Front Brake: 2 x 320 mm semi-floating discs, radially mounted monobloc Brembo callipers, 4-piston, 2-pad, with cornering ABS as standard equipment
Back Brake: 265 mm disc, 2-piston floating calliper, with cornering ABS as standard equipment
Front Wheel: Y-shaped 3-spoke in light alloy 3.50” x 17”
Rear Wheel: Y-shaped 3-spoke in light alloy  6.00” x 17”
Front Tyre: Pirelli Scopion Trail II 120/70 R17
Rear Tyre: Pirelli Scorpion Trail II 190/55 R17
Seat Height: Adjustable 825 – 845 mm (32.5 – 33.3 in)
Fuel Capacity: 20L
Weight: 209 kg Dry
Colours: Red
Warranty: 2 years unlimited mileage
Service Intervals: 9,000 miles oil change. 18,000 miles for valve clearance.

Multistrada 1200S
Price: £15,595 (Red) £15,795 (White)
Engine: 1198.4cc, Ducati Testastretta DVT with Desmodromic Variable Timing, L-Twin cylinder, 4 valve per cylinder, Dual Spark, liquid cooled
Bore & Stroke: 106 x 67.9 mm
Power: 117.7 kW (160 hp) @ 9,500 rpm
Torque: 136 Nm (100,3 lb-ft) @ 7,500 rpm
Frame: Tubular steel Trellis frame
Front Suspension: Sachs 48 mm fully adjustable USD forks. Electronic compression and rebound damping adjustment with Ducati Skyhook Suspension Evo (DSS)
Rear Suspension: Fully adjustable Sachs unit. Electronic compression and rebound damping adjustment. Electronic spring pre-load adjustment with Ducati Skyhook Suspension (DSS) Evo. Aluminium single-sided swingarm
Front Brake: 2 x 330 mm semi-floating discs, radially mounted Brembo monobloc Evo M50 4-piston callipers, 2-pad, radial pump with cornering ABS as standard equipment
Back Brake: 265 mm disc, 2-piston floating calliper, with cornering ABS as standard equipment
Front Wheel: Y-shaped 3-spoke in light alloy 3.50” x 17”
Rear Wheel: Y-shaped 3-spoke in light alloy 6.00” x 17”
Front Tyre: Pirelli Scopion Trail II 120/70 R17
Rear Tyre: Pirelli Scorpion Trail II 190/55 R17
Seat Height: Adjustable 825 – 845 mm (32,5 – 33,3 in)
Fuel Capacity: 20L
Weight: 212 kg Dry
Colours: Red; White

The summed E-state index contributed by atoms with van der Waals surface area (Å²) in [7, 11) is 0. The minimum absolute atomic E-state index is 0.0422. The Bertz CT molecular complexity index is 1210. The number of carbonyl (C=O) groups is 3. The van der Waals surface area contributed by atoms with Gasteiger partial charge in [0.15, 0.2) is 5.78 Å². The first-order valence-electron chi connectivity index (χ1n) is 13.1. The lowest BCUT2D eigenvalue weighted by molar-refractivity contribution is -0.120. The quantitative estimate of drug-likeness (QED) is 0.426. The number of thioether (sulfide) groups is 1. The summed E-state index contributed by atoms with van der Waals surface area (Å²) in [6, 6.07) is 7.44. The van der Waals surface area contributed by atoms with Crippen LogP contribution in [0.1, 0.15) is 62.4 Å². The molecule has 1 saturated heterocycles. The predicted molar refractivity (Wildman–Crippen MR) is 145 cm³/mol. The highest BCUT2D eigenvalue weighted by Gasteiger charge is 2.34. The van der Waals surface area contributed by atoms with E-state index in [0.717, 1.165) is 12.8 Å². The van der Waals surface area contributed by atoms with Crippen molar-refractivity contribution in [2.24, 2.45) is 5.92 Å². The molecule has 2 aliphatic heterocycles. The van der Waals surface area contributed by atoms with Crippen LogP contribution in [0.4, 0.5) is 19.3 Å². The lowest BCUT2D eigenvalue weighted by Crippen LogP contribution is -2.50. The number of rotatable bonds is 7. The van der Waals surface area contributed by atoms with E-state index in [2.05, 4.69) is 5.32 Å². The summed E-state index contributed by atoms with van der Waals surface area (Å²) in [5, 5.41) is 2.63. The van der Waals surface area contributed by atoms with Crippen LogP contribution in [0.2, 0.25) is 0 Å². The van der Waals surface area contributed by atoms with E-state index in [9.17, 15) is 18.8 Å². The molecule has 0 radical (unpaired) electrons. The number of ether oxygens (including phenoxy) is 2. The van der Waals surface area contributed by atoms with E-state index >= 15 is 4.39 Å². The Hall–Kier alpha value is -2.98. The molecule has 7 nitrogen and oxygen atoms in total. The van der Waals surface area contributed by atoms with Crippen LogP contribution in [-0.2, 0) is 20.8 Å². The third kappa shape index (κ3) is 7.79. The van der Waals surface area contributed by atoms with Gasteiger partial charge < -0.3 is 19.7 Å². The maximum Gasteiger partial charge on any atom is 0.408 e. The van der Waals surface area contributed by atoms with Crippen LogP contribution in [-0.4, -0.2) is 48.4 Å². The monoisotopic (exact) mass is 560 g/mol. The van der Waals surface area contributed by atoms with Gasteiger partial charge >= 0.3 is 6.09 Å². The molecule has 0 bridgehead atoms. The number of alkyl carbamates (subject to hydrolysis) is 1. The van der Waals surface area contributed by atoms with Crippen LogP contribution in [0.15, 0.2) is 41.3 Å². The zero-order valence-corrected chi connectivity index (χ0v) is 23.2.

Warranty: 2 years unlimited mileage
Service Intervals: 9,000 miles oil change. 18,000 miles for valve clearance.

Accessories

The Ducati four-bikes-in-one story for the Multistrada is carried over into the accessory packages where you can spend lots more cash on farkles. They can be bought as individual packages or you can bling up the bike with the works.

Sports Package
Road legal exhaust; Carbon fibrefront mudguard; Billet aluminium brake and clutch reservoir caps. £950

Touring Package
Heated grips; Panniers; Centre Stand. £950

Urban Package
Top case; Tank bag with lock and USB hub. £560

Enduro Package
Touratech engine bars, radiator grill, oil sump guard, larger sidestand base and off road footpegs; supplementary spotlights. £950

ABR VERDICT

As a commuter
The steering lock on the Mutistrada has been increased making tight U-turns easier, the seat lowered (adjustable between 845mm and 825mm) and narrower at the front making both feet on the ground a more realistic proposition, plus there’s better slow speed performance and comfort. All making for a fi ne commuter.

As a weekend tourer
More than enough comfort for long motorway journeys to get you there and bags of power to ensure those A roads are a blast. You’ll be wishing for longer weekends.

As an off -roader
No. No. No. Why anyone would want to buy such a fantastic and expensive road going tourer and then consider taking it off -road I fail to understand. Nothing stopping you though.

As a continental road tourer
All day comfort is a given, high speed motorway cruising a breeze. A Multistrada and Alpine roads are a match made in, er, Bologna. Just the job.

As a pillion carrier
Ducati has made the pillion perch roomier for the pillion but we’ve yet to check what the other half thinks. Can’t think of any reason why she’d disapprove.